Surface energy is very important, particularly when bonding materials or printing onto plastic surfaces. In order to achieve optimum conditions for these processes, the liquid adhesive or ink should be able to wet the surface of the material. Wettability, which is the “ability of a liquid to maintain contact with a solid surface” depends on this surface energy of the solid and the surface tension of the liquid.
This directly affects how well a liquid wets the surface and is measured by millinewtons per metre (mN/m). The wettability is also influenced by the angle of contact. This is the angle between the tangent line at the point of contact and the horizontal line of the solid surface. If a drop of liquid is placed onto a smooth, solid horizontal surface, it may spread out over the substrate. If a complete wetting takes place, the contact angle will be circa zero. However, if only a partial wetting occurs, the resulting contact angle reaches equilibrium in the range of zero to 180 degrees.
To summarise, the higher the surface energy of the solid substrate along with the surface tension of the liquid, the better it’s wettability and the smaller the contact angle. Typically, when a proper bond takes place between a liquid and substrate surface, the solid surface energy should exceed the liquid’s surface tension by at least 2-10 mN/m.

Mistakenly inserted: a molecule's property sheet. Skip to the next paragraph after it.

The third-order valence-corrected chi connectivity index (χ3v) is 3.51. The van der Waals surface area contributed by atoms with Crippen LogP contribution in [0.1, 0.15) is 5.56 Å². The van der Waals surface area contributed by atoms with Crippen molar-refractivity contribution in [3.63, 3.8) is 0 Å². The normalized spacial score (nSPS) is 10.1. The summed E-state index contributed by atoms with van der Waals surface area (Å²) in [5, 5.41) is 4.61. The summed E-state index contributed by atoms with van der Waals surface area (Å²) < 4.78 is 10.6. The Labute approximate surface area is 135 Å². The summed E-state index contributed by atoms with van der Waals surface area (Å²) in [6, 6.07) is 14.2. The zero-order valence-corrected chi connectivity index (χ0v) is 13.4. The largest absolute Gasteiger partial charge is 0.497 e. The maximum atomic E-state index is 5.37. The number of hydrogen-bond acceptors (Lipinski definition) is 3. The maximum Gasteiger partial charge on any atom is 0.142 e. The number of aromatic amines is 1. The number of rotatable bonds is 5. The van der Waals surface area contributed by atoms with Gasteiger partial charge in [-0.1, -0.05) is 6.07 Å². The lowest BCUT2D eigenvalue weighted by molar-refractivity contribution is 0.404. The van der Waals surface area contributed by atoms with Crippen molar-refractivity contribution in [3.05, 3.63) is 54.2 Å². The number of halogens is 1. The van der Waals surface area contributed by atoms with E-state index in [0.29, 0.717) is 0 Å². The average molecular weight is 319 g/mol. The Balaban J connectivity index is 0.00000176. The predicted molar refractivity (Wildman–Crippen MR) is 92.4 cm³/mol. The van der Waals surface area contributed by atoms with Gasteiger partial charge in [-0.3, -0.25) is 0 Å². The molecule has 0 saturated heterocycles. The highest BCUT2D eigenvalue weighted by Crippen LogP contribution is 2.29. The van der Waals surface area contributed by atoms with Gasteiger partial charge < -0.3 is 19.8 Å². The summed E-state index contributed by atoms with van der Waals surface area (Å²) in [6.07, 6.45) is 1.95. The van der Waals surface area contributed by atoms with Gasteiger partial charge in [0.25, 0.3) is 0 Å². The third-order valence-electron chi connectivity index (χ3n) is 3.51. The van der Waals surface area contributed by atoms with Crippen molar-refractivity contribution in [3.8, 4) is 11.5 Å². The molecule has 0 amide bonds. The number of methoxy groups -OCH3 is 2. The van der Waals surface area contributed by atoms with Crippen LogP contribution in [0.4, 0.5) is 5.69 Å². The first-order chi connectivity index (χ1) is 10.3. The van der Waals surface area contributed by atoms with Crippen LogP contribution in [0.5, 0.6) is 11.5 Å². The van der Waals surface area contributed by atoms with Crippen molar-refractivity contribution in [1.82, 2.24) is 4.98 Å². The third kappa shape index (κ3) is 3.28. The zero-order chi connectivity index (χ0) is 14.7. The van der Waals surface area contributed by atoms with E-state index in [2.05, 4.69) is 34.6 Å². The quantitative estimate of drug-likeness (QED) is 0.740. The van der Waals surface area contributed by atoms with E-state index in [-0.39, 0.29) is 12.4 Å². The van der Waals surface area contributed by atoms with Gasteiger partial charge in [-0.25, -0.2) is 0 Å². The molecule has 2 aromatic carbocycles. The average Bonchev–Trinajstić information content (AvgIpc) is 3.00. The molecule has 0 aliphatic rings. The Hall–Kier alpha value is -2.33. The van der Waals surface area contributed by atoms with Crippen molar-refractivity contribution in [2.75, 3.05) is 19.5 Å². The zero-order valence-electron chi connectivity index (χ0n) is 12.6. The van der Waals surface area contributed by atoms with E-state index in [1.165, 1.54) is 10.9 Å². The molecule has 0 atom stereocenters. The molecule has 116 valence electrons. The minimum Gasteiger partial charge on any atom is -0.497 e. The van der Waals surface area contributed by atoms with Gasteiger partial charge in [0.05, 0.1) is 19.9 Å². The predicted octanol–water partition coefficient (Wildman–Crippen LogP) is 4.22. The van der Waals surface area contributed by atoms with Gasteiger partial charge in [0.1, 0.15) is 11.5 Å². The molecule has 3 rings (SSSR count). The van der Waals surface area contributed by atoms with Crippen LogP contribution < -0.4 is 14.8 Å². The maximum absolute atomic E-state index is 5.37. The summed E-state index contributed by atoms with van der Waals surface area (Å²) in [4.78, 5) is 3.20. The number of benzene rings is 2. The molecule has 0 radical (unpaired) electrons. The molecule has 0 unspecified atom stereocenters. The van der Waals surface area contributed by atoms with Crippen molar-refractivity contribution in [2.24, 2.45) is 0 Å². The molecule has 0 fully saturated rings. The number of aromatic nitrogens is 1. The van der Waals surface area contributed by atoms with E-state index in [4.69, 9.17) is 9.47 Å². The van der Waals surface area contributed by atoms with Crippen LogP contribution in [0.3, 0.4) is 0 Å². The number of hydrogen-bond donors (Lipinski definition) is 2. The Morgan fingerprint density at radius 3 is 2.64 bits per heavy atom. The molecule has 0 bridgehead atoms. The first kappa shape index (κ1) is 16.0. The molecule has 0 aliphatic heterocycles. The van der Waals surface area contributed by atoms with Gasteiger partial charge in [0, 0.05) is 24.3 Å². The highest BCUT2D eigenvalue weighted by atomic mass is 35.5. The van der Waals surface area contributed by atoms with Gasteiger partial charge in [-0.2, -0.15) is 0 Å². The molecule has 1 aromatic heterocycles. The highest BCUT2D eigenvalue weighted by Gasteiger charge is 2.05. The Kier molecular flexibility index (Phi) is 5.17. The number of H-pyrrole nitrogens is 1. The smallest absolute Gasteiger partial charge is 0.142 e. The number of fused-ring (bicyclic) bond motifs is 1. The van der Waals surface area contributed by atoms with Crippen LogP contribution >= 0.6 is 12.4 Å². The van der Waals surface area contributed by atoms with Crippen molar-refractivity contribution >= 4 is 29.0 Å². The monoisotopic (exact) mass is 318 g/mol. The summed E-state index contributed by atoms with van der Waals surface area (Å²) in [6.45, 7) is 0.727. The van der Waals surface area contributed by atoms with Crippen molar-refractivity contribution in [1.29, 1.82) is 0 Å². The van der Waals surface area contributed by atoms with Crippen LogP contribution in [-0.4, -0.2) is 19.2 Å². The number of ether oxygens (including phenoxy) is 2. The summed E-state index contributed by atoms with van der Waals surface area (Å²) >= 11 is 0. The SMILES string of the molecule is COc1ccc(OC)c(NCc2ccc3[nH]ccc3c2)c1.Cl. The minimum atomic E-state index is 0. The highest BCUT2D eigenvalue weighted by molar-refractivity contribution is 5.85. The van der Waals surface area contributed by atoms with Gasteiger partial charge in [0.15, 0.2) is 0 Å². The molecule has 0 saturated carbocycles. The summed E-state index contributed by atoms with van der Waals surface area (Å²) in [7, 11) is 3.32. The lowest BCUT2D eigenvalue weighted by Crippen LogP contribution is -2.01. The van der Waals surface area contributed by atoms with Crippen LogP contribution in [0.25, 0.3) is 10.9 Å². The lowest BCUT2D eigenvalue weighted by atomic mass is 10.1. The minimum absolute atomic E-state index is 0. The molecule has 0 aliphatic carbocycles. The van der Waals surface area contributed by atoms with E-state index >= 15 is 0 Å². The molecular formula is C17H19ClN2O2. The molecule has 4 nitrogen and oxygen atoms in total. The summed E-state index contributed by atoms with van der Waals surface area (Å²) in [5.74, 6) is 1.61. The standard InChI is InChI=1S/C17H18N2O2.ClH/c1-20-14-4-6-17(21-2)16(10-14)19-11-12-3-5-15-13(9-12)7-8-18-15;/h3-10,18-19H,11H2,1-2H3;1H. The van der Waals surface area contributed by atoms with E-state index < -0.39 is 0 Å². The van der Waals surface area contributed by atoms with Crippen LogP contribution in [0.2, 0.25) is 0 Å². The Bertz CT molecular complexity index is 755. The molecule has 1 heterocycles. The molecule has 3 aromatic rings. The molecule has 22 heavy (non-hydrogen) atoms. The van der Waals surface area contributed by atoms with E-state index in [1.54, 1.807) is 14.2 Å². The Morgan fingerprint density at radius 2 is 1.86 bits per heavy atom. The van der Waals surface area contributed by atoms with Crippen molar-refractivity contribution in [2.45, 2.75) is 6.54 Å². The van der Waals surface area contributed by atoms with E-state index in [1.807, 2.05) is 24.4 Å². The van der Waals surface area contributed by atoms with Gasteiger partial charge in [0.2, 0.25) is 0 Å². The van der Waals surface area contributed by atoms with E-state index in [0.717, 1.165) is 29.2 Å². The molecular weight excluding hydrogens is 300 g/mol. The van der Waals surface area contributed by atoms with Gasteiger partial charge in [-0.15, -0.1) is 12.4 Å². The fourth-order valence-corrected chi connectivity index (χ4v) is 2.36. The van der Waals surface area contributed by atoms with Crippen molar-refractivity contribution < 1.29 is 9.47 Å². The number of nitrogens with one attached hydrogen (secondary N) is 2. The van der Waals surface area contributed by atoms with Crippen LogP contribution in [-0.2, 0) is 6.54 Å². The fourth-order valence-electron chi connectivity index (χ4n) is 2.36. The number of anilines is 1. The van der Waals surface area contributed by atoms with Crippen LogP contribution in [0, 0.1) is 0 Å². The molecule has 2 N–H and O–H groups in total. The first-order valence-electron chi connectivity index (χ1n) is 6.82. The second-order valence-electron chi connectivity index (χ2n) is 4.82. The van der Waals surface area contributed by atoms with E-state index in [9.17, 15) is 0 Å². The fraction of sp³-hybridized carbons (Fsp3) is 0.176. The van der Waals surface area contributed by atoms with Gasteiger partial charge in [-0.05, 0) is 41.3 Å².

Vacuum Plasma Surface Treatments operate at low pressures to turn the remaining gaseous molecules into an energetic soup of electrons, ions and radicals with immense energy. This energy is normally used for treatment, which in most cases is an addition of a small amount of functional groups on the material surface to influence the chemistry between the coating/ paint/ ink or adhesive which is being applied to the treated material.
Where a specific surface chemistry is required, input gases and liquids can be added to create a vessel with various chemical reactions taking place. This can be used to add functional groups such as amino and hydroxyl or adding fluorine to create a non-stick surface.
Not often a requirement for normal adhesion and cleaning issues, this advanced processing technique is used for more resilient materials and for treatment of powders and smaller components in rotating vacuum systems.